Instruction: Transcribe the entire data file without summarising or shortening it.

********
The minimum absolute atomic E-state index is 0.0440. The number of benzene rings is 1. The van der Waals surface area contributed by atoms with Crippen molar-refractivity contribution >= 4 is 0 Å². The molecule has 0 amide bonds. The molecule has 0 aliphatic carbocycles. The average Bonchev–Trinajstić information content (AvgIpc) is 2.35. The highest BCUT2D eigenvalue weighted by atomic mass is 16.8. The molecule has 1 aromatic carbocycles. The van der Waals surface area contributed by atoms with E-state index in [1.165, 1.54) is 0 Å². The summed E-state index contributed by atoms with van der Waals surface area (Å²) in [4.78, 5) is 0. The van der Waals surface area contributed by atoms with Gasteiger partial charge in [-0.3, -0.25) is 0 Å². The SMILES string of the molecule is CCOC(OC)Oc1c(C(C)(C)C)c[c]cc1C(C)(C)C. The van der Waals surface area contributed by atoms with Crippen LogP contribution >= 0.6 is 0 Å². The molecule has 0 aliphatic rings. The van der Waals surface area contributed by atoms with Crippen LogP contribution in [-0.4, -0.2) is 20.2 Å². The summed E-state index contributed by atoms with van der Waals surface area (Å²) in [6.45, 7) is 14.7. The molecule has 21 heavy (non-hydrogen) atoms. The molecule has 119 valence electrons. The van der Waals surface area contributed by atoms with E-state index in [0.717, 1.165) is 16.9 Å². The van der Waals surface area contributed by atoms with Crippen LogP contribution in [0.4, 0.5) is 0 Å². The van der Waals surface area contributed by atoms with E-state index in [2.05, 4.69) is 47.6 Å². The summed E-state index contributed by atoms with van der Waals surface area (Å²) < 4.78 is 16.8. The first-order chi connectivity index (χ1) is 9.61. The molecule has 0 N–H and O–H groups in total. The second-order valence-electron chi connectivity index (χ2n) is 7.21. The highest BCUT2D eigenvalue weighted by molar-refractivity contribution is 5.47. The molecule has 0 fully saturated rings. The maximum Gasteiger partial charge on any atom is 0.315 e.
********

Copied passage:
The minimum absolute atomic E-state index is 0.0440. The number of benzene rings is 1. The van der Waals surface area contributed by atoms with Crippen molar-refractivity contribution >= 4 is 0 Å². The molecule has 0 amide bonds. The molecule has 0 aliphatic carbocycles. The average Bonchev–Trinajstić information content (AvgIpc) is 2.35. The highest BCUT2D eigenvalue weighted by atomic mass is 16.8. The molecule has 1 aromatic carbocycles. The van der Waals surface area contributed by atoms with E-state index in [1.165, 1.54) is 0 Å². The summed E-state index contributed by atoms with van der Waals surface area (Å²) in [4.78, 5) is 0. The van der Waals surface area contributed by atoms with Gasteiger partial charge in [-0.3, -0.25) is 0 Å². The SMILES string of the molecule is CCOC(OC)Oc1c(C(C)(C)C)c[c]cc1C(C)(C)C. The van der Waals surface area contributed by atoms with Crippen LogP contribution >= 0.6 is 0 Å². The molecule has 0 aliphatic rings. The van der Waals surface area contributed by atoms with Crippen LogP contribution in [-0.4, -0.2) is 20.2 Å². The summed E-state index contributed by atoms with van der Waals surface area (Å²) in [6.45, 7) is 14.7. The molecule has 21 heavy (non-hydrogen) atoms. The molecule has 119 valence electrons. The van der Waals surface area contributed by atoms with E-state index in [0.717, 1.165) is 16.9 Å². The van der Waals surface area contributed by atoms with Crippen LogP contribution in [0.4, 0.5) is 0 Å². The van der Waals surface area contributed by atoms with E-state index in [2.05, 4.69) is 47.6 Å². The summed E-state index contributed by atoms with van der Waals surface area (Å²) < 4.78 is 16.8. The first-order chi connectivity index (χ1) is 9.61. The molecule has 0 N–H and O–H groups in total. The second-order valence-electron chi connectivity index (χ2n) is 7.21. The highest BCUT2D eigenvalue weighted by molar-refractivity contribution is 5.47. The molecule has 0 fully saturated rings. The maximum Gasteiger partial charge on any atom is 0.315 e.